Millennium Post

Vikramaditya ready to go back to sea

Vikramaditya ready to go back to sea
INS Vikramaditya, the largest warship operated by India and the third aircraft carrier inducted into the Indian Navy, is in the process of getting ready to go back to sea as she completed her “refit works” at Cochin Shipyard Limited here.

The ship, 285 metres long and 60 metres wide with 23 decks, was drydocked at the CSL on September 23.

The vessel was undocked on November 5 after carrying out “a large amount of works”, a Navy official said here on Friday.

“The ship is now in the process of getting ready to go back to sea. She is preparing all her machinery, all her equipment, all her systems and very shortly we will be sailing off from Kochi and going back to sea,” Commanding Officer of the Ship, Captain Krishna Swaminathan, said.

Commenting on the “large amount of works” that have been undertaken at the CSL during the period, Captain Swaminathan said, “we are very happy to report that all the work we have undertaken at the Cochin Shipyard Limited has been undertaken more professionally and we are entirely happy with the quality of the work we have seen.”

The ship represents 19.82 acres of “sovereign Indian territory” and projects, promotes and protects the country’s maritime interests at sea “any time and anywhere”.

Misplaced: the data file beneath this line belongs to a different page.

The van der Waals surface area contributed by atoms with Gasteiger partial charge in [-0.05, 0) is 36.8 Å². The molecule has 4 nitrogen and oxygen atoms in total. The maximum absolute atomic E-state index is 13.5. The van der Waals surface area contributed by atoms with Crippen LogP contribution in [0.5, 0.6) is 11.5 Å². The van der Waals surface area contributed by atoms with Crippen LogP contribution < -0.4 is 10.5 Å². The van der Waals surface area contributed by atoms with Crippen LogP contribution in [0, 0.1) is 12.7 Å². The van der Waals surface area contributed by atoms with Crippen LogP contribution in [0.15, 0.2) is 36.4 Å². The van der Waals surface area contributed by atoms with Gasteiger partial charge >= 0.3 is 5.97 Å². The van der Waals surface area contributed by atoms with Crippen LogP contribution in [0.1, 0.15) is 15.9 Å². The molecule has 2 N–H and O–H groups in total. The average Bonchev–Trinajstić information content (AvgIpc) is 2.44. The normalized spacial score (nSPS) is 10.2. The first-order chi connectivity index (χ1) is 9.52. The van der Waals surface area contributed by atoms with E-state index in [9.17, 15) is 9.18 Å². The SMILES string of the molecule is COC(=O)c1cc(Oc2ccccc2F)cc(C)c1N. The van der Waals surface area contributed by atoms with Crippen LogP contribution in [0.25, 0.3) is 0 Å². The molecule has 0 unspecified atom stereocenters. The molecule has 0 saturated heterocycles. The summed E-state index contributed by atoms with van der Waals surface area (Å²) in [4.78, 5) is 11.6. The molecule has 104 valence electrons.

Meanwhile, the ship, commissioned on November 16, 2013 by the then Defence Minister A K Antony, at Sevmash Shipyard, Severodvinsk (Russia), celebrated her third anniversary on Friday.

As part of the anniversary, a 33km run was organised by the navy which involved 33 naval personnel. Called the 33 X 33 Anniversary Run of R33 (the ship’s pennant number), the event was flagged off by Captain Swaminathan from Ernakulam Wharf.

The route covered Thoppumpady, Wellington Island, Mattanchery, Fort Kochi and several scenic places en route, culminating at the wharf.

“Besides being a part of ship’s third anniversary celebrations, the run was also aimed at promoting team work, physical fitness and general well-being,” the Navy said. 
Agencies

Agencies

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